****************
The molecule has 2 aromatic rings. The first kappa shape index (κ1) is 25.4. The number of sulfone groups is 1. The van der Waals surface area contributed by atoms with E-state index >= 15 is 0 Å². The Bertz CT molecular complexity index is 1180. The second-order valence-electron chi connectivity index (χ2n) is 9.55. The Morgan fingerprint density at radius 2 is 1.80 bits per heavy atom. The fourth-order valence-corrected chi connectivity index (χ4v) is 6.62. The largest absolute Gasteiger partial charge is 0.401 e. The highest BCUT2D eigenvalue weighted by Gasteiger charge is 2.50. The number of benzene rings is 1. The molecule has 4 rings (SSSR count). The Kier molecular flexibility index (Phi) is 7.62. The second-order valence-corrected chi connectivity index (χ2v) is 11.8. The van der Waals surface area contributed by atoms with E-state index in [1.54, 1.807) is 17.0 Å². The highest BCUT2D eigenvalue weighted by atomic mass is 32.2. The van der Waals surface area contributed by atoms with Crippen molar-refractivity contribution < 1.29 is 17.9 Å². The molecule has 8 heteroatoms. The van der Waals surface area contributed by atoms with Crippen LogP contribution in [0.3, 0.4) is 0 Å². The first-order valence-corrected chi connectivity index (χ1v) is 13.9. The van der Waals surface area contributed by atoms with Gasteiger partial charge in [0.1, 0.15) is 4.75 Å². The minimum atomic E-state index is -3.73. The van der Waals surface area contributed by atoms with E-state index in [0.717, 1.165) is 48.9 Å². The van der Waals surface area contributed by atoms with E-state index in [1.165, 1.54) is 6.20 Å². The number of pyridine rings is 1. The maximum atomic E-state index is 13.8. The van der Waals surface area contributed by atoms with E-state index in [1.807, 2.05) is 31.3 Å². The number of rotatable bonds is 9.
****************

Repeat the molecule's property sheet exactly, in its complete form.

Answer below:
The molecule has 2 aromatic rings. The first kappa shape index (κ1) is 25.4. The number of sulfone groups is 1. The van der Waals surface area contributed by atoms with E-state index >= 15 is 0 Å². The Bertz CT molecular complexity index is 1180. The second-order valence-electron chi connectivity index (χ2n) is 9.55. The Morgan fingerprint density at radius 2 is 1.80 bits per heavy atom. The fourth-order valence-corrected chi connectivity index (χ4v) is 6.62. The largest absolute Gasteiger partial charge is 0.401 e. The highest BCUT2D eigenvalue weighted by Gasteiger charge is 2.50. The number of benzene rings is 1. The molecule has 4 rings (SSSR count). The Kier molecular flexibility index (Phi) is 7.62. The second-order valence-corrected chi connectivity index (χ2v) is 11.8. The van der Waals surface area contributed by atoms with E-state index in [1.54, 1.807) is 17.0 Å². The highest BCUT2D eigenvalue weighted by atomic mass is 32.2. The van der Waals surface area contributed by atoms with Crippen molar-refractivity contribution < 1.29 is 17.9 Å². The molecule has 8 heteroatoms. The van der Waals surface area contributed by atoms with Crippen LogP contribution in [0.3, 0.4) is 0 Å². The first-order valence-corrected chi connectivity index (χ1v) is 13.9. The van der Waals surface area contributed by atoms with Gasteiger partial charge in [0.1, 0.15) is 4.75 Å². The minimum atomic E-state index is -3.73. The van der Waals surface area contributed by atoms with E-state index in [0.717, 1.165) is 48.9 Å². The van der Waals surface area contributed by atoms with E-state index in [1.165, 1.54) is 6.20 Å². The number of pyridine rings is 1. The maximum atomic E-state index is 13.8. The van der Waals surface area contributed by atoms with E-state index in [1.807, 2.05) is 31.3 Å². The number of rotatable bonds is 9.